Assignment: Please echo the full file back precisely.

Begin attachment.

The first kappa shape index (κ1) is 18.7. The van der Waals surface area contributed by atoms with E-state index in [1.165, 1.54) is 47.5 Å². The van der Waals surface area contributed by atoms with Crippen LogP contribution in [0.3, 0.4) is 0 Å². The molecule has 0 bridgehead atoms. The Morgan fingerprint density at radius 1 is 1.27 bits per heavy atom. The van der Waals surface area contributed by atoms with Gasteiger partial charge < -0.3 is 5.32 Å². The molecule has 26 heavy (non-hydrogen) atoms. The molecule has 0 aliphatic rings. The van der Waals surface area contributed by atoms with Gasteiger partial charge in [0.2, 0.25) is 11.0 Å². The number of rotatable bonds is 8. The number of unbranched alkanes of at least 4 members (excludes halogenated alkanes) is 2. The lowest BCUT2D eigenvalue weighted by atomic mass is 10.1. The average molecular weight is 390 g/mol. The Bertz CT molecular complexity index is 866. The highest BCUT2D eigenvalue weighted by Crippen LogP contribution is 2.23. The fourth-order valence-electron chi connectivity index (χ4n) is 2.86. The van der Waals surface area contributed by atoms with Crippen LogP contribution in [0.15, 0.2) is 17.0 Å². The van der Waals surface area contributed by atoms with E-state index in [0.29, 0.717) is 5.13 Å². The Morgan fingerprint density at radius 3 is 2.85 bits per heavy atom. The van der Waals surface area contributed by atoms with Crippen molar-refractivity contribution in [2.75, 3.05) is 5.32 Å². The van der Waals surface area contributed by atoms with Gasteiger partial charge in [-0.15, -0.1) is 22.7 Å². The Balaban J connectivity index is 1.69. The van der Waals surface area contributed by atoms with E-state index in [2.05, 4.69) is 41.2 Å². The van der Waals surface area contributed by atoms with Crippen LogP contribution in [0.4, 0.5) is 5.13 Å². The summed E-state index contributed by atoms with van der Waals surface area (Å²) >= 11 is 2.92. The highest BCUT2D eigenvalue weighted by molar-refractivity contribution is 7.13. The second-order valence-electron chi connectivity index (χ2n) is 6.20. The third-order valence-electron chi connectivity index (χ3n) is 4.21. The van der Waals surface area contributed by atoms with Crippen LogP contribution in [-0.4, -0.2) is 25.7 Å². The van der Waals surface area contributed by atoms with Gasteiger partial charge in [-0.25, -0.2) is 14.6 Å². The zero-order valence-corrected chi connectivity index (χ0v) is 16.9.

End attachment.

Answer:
The first kappa shape index (κ1) is 18.7. The van der Waals surface area contributed by atoms with E-state index in [1.165, 1.54) is 47.5 Å². The van der Waals surface area contributed by atoms with Crippen LogP contribution in [0.3, 0.4) is 0 Å². The molecule has 0 bridgehead atoms. The Morgan fingerprint density at radius 1 is 1.27 bits per heavy atom. The van der Waals surface area contributed by atoms with Gasteiger partial charge < -0.3 is 5.32 Å². The molecule has 26 heavy (non-hydrogen) atoms. The molecule has 0 aliphatic rings. The van der Waals surface area contributed by atoms with Gasteiger partial charge in [0.2, 0.25) is 11.0 Å². The number of rotatable bonds is 8. The number of unbranched alkanes of at least 4 members (excludes halogenated alkanes) is 2. The lowest BCUT2D eigenvalue weighted by atomic mass is 10.1. The average molecular weight is 390 g/mol. The Bertz CT molecular complexity index is 866. The highest BCUT2D eigenvalue weighted by Crippen LogP contribution is 2.23. The fourth-order valence-electron chi connectivity index (χ4n) is 2.86. The van der Waals surface area contributed by atoms with Crippen LogP contribution in [0.15, 0.2) is 17.0 Å². The van der Waals surface area contributed by atoms with E-state index in [0.29, 0.717) is 5.13 Å². The Morgan fingerprint density at radius 3 is 2.85 bits per heavy atom. The van der Waals surface area contributed by atoms with Crippen molar-refractivity contribution in [2.75, 3.05) is 5.32 Å². The van der Waals surface area contributed by atoms with Gasteiger partial charge in [-0.15, -0.1) is 22.7 Å². The Balaban J connectivity index is 1.69. The van der Waals surface area contributed by atoms with E-state index in [2.05, 4.69) is 41.2 Å². The van der Waals surface area contributed by atoms with Crippen LogP contribution in [0.4, 0.5) is 5.13 Å². The summed E-state index contributed by atoms with van der Waals surface area (Å²) >= 11 is 2.92. The highest BCUT2D eigenvalue weighted by molar-refractivity contribution is 7.13. The second-order valence-electron chi connectivity index (χ2n) is 6.20. The third-order valence-electron chi connectivity index (χ3n) is 4.21. The van der Waals surface area contributed by atoms with Crippen LogP contribution in [-0.4, -0.2) is 25.7 Å². The van der Waals surface area contributed by atoms with Gasteiger partial charge in [-0.25, -0.2) is 14.6 Å². The zero-order valence-corrected chi connectivity index (χ0v) is 16.9.